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Subject: Dalai Lama going strong at 72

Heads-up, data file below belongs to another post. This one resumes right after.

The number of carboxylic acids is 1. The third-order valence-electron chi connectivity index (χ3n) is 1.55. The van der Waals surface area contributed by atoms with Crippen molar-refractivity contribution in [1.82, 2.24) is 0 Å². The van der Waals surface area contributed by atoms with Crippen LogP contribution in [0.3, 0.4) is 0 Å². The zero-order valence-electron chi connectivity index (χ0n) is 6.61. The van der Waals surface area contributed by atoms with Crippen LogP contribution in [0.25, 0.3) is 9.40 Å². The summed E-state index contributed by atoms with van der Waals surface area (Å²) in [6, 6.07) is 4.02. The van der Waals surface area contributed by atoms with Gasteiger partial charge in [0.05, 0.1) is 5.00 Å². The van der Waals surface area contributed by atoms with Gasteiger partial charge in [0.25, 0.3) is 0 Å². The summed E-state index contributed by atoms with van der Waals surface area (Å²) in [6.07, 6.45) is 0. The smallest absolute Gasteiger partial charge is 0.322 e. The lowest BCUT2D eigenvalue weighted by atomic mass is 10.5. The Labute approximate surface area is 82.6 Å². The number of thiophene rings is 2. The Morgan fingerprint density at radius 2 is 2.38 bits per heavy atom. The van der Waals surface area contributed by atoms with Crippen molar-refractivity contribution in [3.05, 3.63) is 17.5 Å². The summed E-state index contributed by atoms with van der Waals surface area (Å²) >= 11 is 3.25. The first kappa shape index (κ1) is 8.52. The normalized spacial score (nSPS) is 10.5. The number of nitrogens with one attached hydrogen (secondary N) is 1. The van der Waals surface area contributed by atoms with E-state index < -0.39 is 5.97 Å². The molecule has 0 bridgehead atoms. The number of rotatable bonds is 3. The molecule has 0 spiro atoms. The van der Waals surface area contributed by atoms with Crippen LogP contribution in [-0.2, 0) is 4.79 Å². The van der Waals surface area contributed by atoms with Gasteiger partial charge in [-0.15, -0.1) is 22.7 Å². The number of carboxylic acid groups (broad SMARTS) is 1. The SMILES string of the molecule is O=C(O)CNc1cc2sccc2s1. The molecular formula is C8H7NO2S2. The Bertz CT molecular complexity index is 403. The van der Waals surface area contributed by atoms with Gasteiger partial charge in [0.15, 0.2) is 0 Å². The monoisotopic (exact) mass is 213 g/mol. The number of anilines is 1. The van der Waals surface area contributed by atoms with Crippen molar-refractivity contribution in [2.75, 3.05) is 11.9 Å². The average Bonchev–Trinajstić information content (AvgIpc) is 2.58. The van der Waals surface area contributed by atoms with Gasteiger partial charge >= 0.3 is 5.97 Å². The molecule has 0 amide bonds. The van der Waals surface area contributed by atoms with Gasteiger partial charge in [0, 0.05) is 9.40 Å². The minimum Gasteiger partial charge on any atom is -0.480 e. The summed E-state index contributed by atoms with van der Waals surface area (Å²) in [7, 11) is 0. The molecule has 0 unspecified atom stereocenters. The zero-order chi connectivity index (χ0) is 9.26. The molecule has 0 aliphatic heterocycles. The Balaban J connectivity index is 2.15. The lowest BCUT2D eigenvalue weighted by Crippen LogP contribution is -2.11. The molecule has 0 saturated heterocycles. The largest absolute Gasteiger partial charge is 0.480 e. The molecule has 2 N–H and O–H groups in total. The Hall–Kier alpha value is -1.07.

Softwar    7/6/2007 9:23:27 AM Dalai Lama going strong at 72 NEW DELHI: The Dalai Lama turns 72 today. The Chinese government and its Communist satraps in India are balefully curious to know if he has an ailing health. It would make them immensely happy if it was true. It is true that he has not been keeping well. He had to cancel his European tour early this year as doctors advised him to rest after a hectic 2006 though when this author met him in 2005, the Dalai Lama appeared hale and hearty. His handshake was firm and his baritone brimming with humour, the 14th Dalai Lama appeared every inch healthy. Despite his age, he continues to tirelessly travel around the world. The Dalai Lama went on a back-to-back two-week long tour of Australia and New Zealand last month. The Chinese opposed his visit so much so their foreign ministry spokesperson, Qin Gang said, “Dalai Lama is not a simple religious figure but a political exile, who has been long engaged in activities aimed at splitting the motherland and undermining national unity. We express our strong dissatisfaction and stern representations over Australia ignoring China and insisting on allowing the Dalai to engage in activities in Australia." Earlier, the Chinese were concerned about his peripatetic visits around the globe and his efforts to increasingly internationalise the Tibetan issue which ruffled their feathers. Now, for the past two years, the Chinese have canvassed hard to sell that the Dalai Lama has ‘suffered some health setbacks’ and his hold over Tibetans in Tibet and elsewhere weak. Hu Jintao’s government has opposed his visits to various countries chiefly on the reason that the Dalai Lama is no longer a spiritual leader but a political leader and has a hidden agenda. On the 48th anniversary of Tibetan National Upraising Day this March 10th the Dalai Lama said, “.....a meaningful autonomy should be put into place. Since this particular autonomy is for minority nationalities, the demand for a single administration of the Tibetan nationality is sincere, just and transparent. It is clear to the world that we have no hidden agenda.” After the resumption of talks since 2002, the Dalai Lama’s representatives and the Chinese government had five rounds of “comprehensive discussion’ and both sides were able to express their suspicions, doubts and real difficulties. The Dalai Lama says he is committed to resolving the Tibet question within the framework of China’s sovereignty and Constitution. But the Chinese government harbours more of suspicion than allay any fears resolving the Tibetan issue. There has been a worrying concern by the Dalai Lama over the population transfer to Tibet and more importantly a strategic concern that should worry India. China has justified the ‘Hanization’ of Tibet by its economic growth. The Dalai Lama said, “There is nothing wrong with infrastructural development such as railway in itself. However, it is a source of deep concern that ever since the railway line became operational, Tibet has seen a further increase in Chinese population transfer, deterioration of its environment, misuse and pollution of its water, and exploitation of its natural resources, all causing huge devastation to the land and all those who inhabit it.” Indian security experts believe China has already laid defence networks in the Tibetan region to gather information and intelligence. This was thought as the chief reason for deferring the reopening of Nathu La last year and the ‘Tibetan’ borders were thrown open on Dalai Lama’s birthday, symbolically as if it were. China has already deployed its DF-21 missiles, akin to our Agni-II, which have the capability to hit Indian cities within the range of 1500 km. The Indian Air Force (IAF) believes that there are 15 airfields in the Tibetan region including one in Khasgar in the Xinjiang region which is 400 km from Leh as the crow flies. In Tibet, Chinese military have been laying fiber-optics and expanding their airfields. There are an estimated 50-60 missiles in Tibet. The growing militarisation of Tibet was echoed in 1998 when George Fernandes, the then defence minister said China has its nuclear weapons stockpiled in Tibet right along India's borders and that it has extended its military airfields. In the latest 10th March statement, the Dalai Lama expressed his desire to visit China on a pilgrimage. The Dalai Lama said that China is a country with long history of Buddhism, and has many sacred pilgrim sites. "As well as visiting the pilgrim sites, I hope to be able to see for myself the changes and developments in the People's Republic of China", he said. The Dalai Lama may not be in the pink of his health but his charismatic spell seems to grow stronger than ever. When he gave the Tibetans living in Tibet a call for banning the use of Chuba (traditional Tibetan attire) animal skins, Tibetans
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